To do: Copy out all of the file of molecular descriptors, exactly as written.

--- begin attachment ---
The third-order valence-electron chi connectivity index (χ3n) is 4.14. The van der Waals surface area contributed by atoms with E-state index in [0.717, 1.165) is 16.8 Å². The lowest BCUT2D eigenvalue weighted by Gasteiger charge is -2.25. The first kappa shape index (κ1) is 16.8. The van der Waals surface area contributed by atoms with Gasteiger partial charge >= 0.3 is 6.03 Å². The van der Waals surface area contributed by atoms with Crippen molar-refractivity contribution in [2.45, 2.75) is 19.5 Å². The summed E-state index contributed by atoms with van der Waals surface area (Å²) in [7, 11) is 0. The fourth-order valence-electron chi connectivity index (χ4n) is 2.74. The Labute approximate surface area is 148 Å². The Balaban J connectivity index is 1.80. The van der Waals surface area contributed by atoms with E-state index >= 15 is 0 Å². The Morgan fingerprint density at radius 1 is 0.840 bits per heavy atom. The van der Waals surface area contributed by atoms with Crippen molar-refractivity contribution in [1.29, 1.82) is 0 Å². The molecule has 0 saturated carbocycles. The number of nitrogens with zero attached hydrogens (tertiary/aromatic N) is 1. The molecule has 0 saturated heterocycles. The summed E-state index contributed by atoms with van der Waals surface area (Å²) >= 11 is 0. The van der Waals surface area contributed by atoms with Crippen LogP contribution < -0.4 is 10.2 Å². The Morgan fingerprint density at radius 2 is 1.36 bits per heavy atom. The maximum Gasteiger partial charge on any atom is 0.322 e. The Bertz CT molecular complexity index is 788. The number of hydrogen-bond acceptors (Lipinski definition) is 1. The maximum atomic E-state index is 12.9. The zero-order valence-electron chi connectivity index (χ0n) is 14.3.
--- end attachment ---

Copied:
The third-order valence-electron chi connectivity index (χ3n) is 4.14. The van der Waals surface area contributed by atoms with E-state index in [0.717, 1.165) is 16.8 Å². The lowest BCUT2D eigenvalue weighted by Gasteiger charge is -2.25. The first kappa shape index (κ1) is 16.8. The van der Waals surface area contributed by atoms with Gasteiger partial charge >= 0.3 is 6.03 Å². The van der Waals surface area contributed by atoms with Crippen molar-refractivity contribution in [2.45, 2.75) is 19.5 Å². The summed E-state index contributed by atoms with van der Waals surface area (Å²) in [7, 11) is 0. The fourth-order valence-electron chi connectivity index (χ4n) is 2.74. The Labute approximate surface area is 148 Å². The Balaban J connectivity index is 1.80. The van der Waals surface area contributed by atoms with E-state index >= 15 is 0 Å². The Morgan fingerprint density at radius 1 is 0.840 bits per heavy atom. The van der Waals surface area contributed by atoms with Crippen molar-refractivity contribution in [1.29, 1.82) is 0 Å². The molecule has 0 saturated carbocycles. The number of nitrogens with zero attached hydrogens (tertiary/aromatic N) is 1. The molecule has 0 saturated heterocycles. The summed E-state index contributed by atoms with van der Waals surface area (Å²) >= 11 is 0. The van der Waals surface area contributed by atoms with Crippen LogP contribution < -0.4 is 10.2 Å². The Morgan fingerprint density at radius 2 is 1.36 bits per heavy atom. The maximum Gasteiger partial charge on any atom is 0.322 e. The Bertz CT molecular complexity index is 788. The number of hydrogen-bond acceptors (Lipinski definition) is 1. The maximum atomic E-state index is 12.9. The zero-order valence-electron chi connectivity index (χ0n) is 14.3.